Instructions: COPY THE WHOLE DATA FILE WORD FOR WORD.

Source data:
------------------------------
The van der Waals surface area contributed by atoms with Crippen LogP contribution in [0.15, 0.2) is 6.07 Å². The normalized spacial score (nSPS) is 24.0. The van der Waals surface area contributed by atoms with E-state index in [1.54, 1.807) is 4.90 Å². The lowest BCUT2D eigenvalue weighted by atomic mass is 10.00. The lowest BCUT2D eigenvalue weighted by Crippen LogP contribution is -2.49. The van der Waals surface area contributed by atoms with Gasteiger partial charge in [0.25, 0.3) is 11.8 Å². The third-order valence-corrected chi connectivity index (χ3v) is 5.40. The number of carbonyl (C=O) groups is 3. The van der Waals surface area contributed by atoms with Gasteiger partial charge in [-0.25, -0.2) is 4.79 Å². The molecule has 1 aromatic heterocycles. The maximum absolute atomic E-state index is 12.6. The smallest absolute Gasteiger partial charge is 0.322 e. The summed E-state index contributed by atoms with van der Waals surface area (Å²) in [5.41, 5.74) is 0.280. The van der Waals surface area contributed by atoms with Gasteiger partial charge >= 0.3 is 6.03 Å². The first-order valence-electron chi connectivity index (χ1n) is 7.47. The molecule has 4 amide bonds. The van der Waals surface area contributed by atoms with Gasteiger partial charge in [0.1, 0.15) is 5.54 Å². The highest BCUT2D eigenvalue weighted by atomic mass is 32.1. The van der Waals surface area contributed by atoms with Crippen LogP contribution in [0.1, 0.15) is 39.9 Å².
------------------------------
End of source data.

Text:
The van der Waals surface area contributed by atoms with Crippen LogP contribution in [0.15, 0.2) is 6.07 Å². The normalized spacial score (nSPS) is 24.0. The van der Waals surface area contributed by atoms with E-state index in [1.54, 1.807) is 4.90 Å². The lowest BCUT2D eigenvalue weighted by atomic mass is 10.00. The lowest BCUT2D eigenvalue weighted by Crippen LogP contribution is -2.49. The van der Waals surface area contributed by atoms with Gasteiger partial charge in [0.25, 0.3) is 11.8 Å². The third-order valence-corrected chi connectivity index (χ3v) is 5.40. The number of carbonyl (C=O) groups is 3. The van der Waals surface area contributed by atoms with Gasteiger partial charge in [-0.25, -0.2) is 4.79 Å². The molecule has 1 aromatic heterocycles. The maximum absolute atomic E-state index is 12.6. The smallest absolute Gasteiger partial charge is 0.322 e. The summed E-state index contributed by atoms with van der Waals surface area (Å²) in [5.41, 5.74) is 0.280. The van der Waals surface area contributed by atoms with Gasteiger partial charge >= 0.3 is 6.03 Å². The first-order valence-electron chi connectivity index (χ1n) is 7.47. The molecule has 4 amide bonds. The van der Waals surface area contributed by atoms with Gasteiger partial charge in [0.1, 0.15) is 5.54 Å². The highest BCUT2D eigenvalue weighted by atomic mass is 32.1. The van der Waals surface area contributed by atoms with Crippen LogP contribution in [0.1, 0.15) is 39.9 Å².